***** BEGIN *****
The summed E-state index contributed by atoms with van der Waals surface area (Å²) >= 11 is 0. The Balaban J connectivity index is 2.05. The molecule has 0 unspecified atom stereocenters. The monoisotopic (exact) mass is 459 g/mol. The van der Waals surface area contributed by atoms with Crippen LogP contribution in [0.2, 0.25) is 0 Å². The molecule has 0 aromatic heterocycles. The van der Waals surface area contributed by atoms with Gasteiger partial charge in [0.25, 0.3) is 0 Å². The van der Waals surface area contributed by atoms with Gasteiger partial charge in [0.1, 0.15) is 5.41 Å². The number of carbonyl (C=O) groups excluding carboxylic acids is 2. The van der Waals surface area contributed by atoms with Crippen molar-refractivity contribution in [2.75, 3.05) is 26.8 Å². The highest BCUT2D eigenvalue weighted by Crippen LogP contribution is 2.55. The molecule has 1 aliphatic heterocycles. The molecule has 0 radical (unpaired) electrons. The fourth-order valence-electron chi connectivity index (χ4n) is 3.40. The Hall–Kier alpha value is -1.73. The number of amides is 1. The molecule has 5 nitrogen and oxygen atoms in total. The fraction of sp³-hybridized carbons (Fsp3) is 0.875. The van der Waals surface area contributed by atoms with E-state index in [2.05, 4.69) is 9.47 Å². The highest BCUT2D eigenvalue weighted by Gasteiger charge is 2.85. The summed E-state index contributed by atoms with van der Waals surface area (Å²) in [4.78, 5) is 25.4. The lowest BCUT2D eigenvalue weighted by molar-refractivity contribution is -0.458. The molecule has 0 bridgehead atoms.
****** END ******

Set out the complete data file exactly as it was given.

The summed E-state index contributed by atoms with van der Waals surface area (Å²) >= 11 is 0. The Balaban J connectivity index is 2.05. The molecule has 0 unspecified atom stereocenters. The monoisotopic (exact) mass is 459 g/mol. The van der Waals surface area contributed by atoms with Crippen LogP contribution in [0.2, 0.25) is 0 Å². The molecule has 0 aromatic heterocycles. The van der Waals surface area contributed by atoms with Gasteiger partial charge in [0.25, 0.3) is 0 Å². The van der Waals surface area contributed by atoms with Gasteiger partial charge in [0.1, 0.15) is 5.41 Å². The number of carbonyl (C=O) groups excluding carboxylic acids is 2. The van der Waals surface area contributed by atoms with Crippen molar-refractivity contribution in [2.75, 3.05) is 26.8 Å². The highest BCUT2D eigenvalue weighted by Crippen LogP contribution is 2.55. The molecule has 1 aliphatic heterocycles. The molecule has 0 radical (unpaired) electrons. The fourth-order valence-electron chi connectivity index (χ4n) is 3.40. The Hall–Kier alpha value is -1.73. The number of amides is 1. The molecule has 5 nitrogen and oxygen atoms in total. The fraction of sp³-hybridized carbons (Fsp3) is 0.875. The van der Waals surface area contributed by atoms with E-state index in [2.05, 4.69) is 9.47 Å². The highest BCUT2D eigenvalue weighted by Gasteiger charge is 2.85. The summed E-state index contributed by atoms with van der Waals surface area (Å²) in [4.78, 5) is 25.4. The lowest BCUT2D eigenvalue weighted by molar-refractivity contribution is -0.458. The molecule has 0 bridgehead atoms.